After a long long flight from the Fijis via Auckland I finally got to Hong Kong on what I thought was just a rainy day. Exhausted from my travels I went to sleep and decided to get up early the next morning to apply for my Chinese visa. I slept like a baby, woke up full of energy and left the hotel. Outside it was still raining and it was quite windy. I protected my documents and walked about 10 minutes to the Chinese Embassy. The streets where deserted. Strange I thought. Outside the Embassy though was a huge crowd and the doors of the visa office were closed with a little printed note: “Due to severe weather conditions the office is closed. Sorry for any inconvenience”. The crowd (a weird mix of Chinese living in exile and Americans) was angry- they said that their passports were inside and without passport no hotel room…they told us to stay and called the Hong Kong police. They arrived with 4 cars. They yelled like crazy and made the chief of this police force call the Chinese ambassador in Hong Kong. Huge foreign and exile crowds make the Chinese very nervous. The ambassador decided to send people there to open the office. The angry crowd got their passport and I could apply for my visa just before the start of the Chinese National Holiday (it lasts a week). Turned out the rain and the wind were a typhoon rated 8 out of 10…that was my welcome to Hong Kong and Asia!

Things calmed down afterwards. I got my visa the next day and spent the rest of the time visiting the city, hotel hopping (that’s what happen when you book last minute during the Chinese holiday week) and enjoying the weird mix of London and Asia that is Hong Kong. In many ways Hong Kong is still British: people queue at bus stops, British chains (Marks and Spencer, Watson’s, Pret à Manger, Pizza Express…) and than you turn into a side street and you are in Asia: little shops, markets, street food…

I also met really cool and fun people. When I went visiting the Giant Buddha I met Gabi a girl from London. We visited the Buddha together, went hiking up the Wisdom Path and had a fun experience sharing food on our way back and strolled the streets of Soho. Xavier a friend of Marie-Lise who has been living in Hong Kong for a couple of years introduced me to some of Hong Kong’s nightlife with some crazy bars. The best is certainly one in Soho on Wellington street, where you have to ring a door bell , get up some stairs and find yourself in place that looks like a student’s alternative house share in Berlin. He also took me to Cheung Chau island where we ate great seafood and hiked. I totally freaked out when a snake fell down a tree a couple of feet in front of us!

Randomly I learned from Pamela that Anja (who I used to hang out with a lot in London) was moving to Hong Kong a few days after I got there. We had a good time catching up: we met some days in Hong Kong and walked around and I went to see her, her husband and 7 months year old son in Discovery Bay. It’s cool and weird to meet people again randomly like this! 

FIJI- recap

When I watched TV as a kid there was always a stereotype of paradise shown in commercials: sandy beaches, transparent sea, happy local people with some healthy green vegetation in the background. As I was a rather realistic kid growing up with parents working for the Austrian broadcasting station I always thought that these scenes must have been shot in some studio and be the fruit of the imagination of some guy who just took the best scenery from a bunch of countries and mixed them up. Nearly 20 years later I was proved wrong. This guy just went to Fiji!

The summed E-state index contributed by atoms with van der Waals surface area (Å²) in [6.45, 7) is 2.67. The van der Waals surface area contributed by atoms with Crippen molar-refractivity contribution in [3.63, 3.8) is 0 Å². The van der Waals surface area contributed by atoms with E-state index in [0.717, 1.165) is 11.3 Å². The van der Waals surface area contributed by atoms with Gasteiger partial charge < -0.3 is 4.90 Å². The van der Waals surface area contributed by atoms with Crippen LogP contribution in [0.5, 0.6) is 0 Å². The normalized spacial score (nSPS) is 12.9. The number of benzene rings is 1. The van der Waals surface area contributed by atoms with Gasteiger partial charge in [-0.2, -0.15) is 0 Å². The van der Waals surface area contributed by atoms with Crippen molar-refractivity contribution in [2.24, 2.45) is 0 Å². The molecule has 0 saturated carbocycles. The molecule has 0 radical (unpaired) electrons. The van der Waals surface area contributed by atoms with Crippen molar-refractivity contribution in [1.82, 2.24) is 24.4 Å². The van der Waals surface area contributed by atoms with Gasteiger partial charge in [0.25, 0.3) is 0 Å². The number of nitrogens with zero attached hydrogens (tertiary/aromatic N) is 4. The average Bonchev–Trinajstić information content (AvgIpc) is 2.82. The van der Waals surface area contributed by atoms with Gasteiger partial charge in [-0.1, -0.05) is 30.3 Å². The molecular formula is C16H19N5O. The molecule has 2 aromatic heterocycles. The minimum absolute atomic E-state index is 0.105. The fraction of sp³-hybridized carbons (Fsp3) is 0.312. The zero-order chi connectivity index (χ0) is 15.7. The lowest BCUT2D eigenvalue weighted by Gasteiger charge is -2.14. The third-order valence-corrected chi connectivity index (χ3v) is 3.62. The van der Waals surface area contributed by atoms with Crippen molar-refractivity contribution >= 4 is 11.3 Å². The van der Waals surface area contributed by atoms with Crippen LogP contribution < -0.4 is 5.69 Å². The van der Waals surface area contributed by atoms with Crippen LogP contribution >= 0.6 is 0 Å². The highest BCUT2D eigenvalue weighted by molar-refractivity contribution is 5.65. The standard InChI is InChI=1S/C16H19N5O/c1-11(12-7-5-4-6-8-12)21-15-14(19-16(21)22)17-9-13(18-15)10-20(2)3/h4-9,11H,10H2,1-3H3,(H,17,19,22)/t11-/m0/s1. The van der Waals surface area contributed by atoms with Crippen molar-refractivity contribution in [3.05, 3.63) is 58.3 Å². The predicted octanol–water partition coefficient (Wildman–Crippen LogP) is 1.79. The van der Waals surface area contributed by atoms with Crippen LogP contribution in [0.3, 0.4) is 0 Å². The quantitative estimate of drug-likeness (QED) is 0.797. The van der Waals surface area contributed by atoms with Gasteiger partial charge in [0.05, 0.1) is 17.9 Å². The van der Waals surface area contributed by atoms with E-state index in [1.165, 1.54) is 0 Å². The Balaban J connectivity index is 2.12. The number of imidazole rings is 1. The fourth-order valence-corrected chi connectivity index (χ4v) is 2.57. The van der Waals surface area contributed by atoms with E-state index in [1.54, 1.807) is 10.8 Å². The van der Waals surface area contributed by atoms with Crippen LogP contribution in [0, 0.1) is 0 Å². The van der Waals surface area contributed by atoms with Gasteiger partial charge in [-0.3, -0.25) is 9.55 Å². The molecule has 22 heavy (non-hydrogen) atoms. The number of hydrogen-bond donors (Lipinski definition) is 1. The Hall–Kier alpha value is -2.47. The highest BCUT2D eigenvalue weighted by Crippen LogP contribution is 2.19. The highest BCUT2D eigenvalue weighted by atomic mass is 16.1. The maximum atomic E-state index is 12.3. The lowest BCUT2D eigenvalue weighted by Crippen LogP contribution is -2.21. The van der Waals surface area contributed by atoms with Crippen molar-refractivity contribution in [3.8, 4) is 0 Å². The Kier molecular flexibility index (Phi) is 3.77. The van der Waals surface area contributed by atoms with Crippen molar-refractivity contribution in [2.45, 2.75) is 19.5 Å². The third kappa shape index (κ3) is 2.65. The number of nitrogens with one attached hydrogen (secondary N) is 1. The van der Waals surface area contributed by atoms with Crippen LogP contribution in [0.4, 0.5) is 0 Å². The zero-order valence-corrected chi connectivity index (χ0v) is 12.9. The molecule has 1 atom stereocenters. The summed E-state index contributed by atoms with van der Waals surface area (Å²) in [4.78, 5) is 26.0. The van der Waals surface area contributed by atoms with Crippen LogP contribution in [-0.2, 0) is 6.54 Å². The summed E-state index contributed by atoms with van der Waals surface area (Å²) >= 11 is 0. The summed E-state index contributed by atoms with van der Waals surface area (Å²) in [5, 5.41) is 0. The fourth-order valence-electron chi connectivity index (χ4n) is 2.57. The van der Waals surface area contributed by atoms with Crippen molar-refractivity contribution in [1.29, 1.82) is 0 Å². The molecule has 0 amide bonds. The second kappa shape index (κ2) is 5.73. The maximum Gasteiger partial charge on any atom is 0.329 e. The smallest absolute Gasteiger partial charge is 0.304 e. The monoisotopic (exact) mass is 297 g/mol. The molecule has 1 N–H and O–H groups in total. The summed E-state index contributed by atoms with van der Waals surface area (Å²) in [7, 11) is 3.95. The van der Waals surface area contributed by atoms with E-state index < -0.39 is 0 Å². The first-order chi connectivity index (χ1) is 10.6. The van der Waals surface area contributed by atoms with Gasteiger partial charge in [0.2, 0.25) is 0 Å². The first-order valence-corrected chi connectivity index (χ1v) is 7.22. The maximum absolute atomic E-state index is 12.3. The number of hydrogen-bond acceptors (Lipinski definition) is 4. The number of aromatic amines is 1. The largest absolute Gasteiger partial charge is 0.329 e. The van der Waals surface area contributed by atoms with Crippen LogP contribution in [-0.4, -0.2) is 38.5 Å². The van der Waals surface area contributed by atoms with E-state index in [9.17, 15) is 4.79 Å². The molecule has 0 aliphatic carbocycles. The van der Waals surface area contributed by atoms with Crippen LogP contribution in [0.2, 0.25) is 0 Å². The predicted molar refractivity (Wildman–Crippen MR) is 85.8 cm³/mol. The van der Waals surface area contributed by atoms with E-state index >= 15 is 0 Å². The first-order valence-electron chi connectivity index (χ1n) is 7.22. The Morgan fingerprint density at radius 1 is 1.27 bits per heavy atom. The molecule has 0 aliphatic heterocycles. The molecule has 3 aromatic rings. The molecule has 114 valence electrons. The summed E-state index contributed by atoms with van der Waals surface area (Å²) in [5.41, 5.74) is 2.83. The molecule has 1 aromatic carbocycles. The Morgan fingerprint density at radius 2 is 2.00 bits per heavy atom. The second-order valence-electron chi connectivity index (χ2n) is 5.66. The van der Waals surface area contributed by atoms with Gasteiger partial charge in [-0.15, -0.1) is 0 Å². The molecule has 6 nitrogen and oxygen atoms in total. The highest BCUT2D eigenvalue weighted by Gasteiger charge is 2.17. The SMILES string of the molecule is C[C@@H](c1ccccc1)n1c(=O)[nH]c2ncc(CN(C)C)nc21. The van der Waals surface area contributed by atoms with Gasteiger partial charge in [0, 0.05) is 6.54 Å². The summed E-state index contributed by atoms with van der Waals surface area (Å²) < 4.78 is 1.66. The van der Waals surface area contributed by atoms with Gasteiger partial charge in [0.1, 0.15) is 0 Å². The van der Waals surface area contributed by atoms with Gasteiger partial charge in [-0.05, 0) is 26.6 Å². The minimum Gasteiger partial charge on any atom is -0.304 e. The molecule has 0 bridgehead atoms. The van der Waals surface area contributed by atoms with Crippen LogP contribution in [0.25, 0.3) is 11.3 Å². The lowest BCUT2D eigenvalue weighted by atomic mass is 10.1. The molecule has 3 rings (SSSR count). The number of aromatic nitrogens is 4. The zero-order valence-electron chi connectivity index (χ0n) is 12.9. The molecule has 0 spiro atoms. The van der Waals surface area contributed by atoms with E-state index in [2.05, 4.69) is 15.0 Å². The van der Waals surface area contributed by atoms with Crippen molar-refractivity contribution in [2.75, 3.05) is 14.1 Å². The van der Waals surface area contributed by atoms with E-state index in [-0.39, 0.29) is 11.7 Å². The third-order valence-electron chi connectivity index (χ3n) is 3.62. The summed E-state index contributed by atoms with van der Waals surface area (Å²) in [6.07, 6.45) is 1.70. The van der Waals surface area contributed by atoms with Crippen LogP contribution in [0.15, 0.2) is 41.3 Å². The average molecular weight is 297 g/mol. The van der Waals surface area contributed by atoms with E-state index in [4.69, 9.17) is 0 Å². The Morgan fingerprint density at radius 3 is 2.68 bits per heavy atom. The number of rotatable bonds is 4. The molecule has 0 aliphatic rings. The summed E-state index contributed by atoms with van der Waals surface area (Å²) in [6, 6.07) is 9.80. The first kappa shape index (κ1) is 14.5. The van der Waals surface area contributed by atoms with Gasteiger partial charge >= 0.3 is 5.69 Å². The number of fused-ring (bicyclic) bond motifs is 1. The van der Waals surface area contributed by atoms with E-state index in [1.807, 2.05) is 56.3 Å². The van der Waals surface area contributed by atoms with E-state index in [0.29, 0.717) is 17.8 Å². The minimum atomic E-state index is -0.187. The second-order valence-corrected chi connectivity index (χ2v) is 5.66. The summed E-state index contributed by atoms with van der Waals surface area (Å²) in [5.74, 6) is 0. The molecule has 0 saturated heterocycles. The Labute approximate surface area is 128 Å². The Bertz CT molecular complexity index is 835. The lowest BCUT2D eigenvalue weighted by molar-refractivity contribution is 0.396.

Too lazy to do island hopping, I was lucky to find paradise on the first Fijian island I went to: Nalawaki on Waya Island and you know that you are in a good place as soon as you set foot on the island:

  • no phone connection, only one computer with internet that was so slow you didn’t want to use it…
  • no roads or cars…if you wanted to go to the villages you had to go there via a mountain path
  • no shops or souvenir tourist traps. Just a local market once or twice a week where the locals displayed peacefully there crafts. They never tried to talk you into buying and you didn’t have to bargain.
  • a bunch of really fun kids who always wanted us to take pictures of them to see them later on your camera…and even in the smallest village (the biggest village having 400 people living there) had a kindergarten where class is in Fijian and English. Some European countries could take an example…
  • great food

I also met up with Silke. So good to see her! We had a really good time and met a lot of very nice and cool people from Canada, Austria, Germany, the Netherlands, France, Australia, New Zealand…and did a lot of fun stuff:

  • hiked up 2 mountains…you feel so bad when your guide is barefoot and like 10 times quicker then you…though you feel better when you realize that you are the quickest westerner.
  • played volleyball with the locals. What a disaster! They are so good…we managed a couple of nice shots but mainly just got bruises and entertained them.
  • snorkeled and kayaked…Petra and Krissi see you in March for practicing for our world championship participation!
  • chilled…ate…chilled…gossiped…chilled…
  • tried to play pool…I say tried because I am the worst pool player on earth. But Evie was in my team so despite me being on the team we won every game against the boys! It was thanks to babypowder!

But I guessed what amazed me the most is to see how this villagers managed to install a really sustainable way of tourism based on mutual respect. The people we met were proud of their culture, happy to share it with us without commercializing it and in return were also curious about our culture. Priority was given to get funds to support the village kids education and unlike in some parts of Asia they were not used by their parents as mere cash-cows having as a mission to get money from westerners. No big hotel chain is present and unless in some other countries the fishermen and their families live still on the coast next to the sea and where not disowned and forced to move away from the shore so that some investors can build big hotels there…hope it will remain like this!